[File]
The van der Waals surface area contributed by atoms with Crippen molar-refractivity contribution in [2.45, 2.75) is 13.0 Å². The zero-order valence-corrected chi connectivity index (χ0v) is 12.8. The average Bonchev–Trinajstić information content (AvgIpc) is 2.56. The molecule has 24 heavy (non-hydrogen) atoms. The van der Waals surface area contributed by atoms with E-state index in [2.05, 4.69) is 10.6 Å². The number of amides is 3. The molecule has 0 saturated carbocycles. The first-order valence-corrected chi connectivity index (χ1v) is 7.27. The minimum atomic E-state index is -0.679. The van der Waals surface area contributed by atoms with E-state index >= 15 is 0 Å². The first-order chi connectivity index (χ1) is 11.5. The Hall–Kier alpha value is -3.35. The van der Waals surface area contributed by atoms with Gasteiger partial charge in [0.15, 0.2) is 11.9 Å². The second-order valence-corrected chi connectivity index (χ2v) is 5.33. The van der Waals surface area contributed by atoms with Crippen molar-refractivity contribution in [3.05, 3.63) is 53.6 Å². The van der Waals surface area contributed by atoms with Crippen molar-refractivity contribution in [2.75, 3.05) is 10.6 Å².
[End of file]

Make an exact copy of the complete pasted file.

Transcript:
The van der Waals surface area contributed by atoms with Crippen molar-refractivity contribution in [2.45, 2.75) is 13.0 Å². The zero-order valence-corrected chi connectivity index (χ0v) is 12.8. The average Bonchev–Trinajstić information content (AvgIpc) is 2.56. The molecule has 24 heavy (non-hydrogen) atoms. The van der Waals surface area contributed by atoms with E-state index in [2.05, 4.69) is 10.6 Å². The number of amides is 3. The molecule has 0 saturated carbocycles. The first-order valence-corrected chi connectivity index (χ1v) is 7.27. The minimum atomic E-state index is -0.679. The van der Waals surface area contributed by atoms with E-state index >= 15 is 0 Å². The first-order chi connectivity index (χ1) is 11.5. The Hall–Kier alpha value is -3.35. The van der Waals surface area contributed by atoms with Gasteiger partial charge in [0.15, 0.2) is 11.9 Å². The second-order valence-corrected chi connectivity index (χ2v) is 5.33. The van der Waals surface area contributed by atoms with Crippen molar-refractivity contribution in [3.05, 3.63) is 53.6 Å². The van der Waals surface area contributed by atoms with Crippen molar-refractivity contribution in [2.75, 3.05) is 10.6 Å².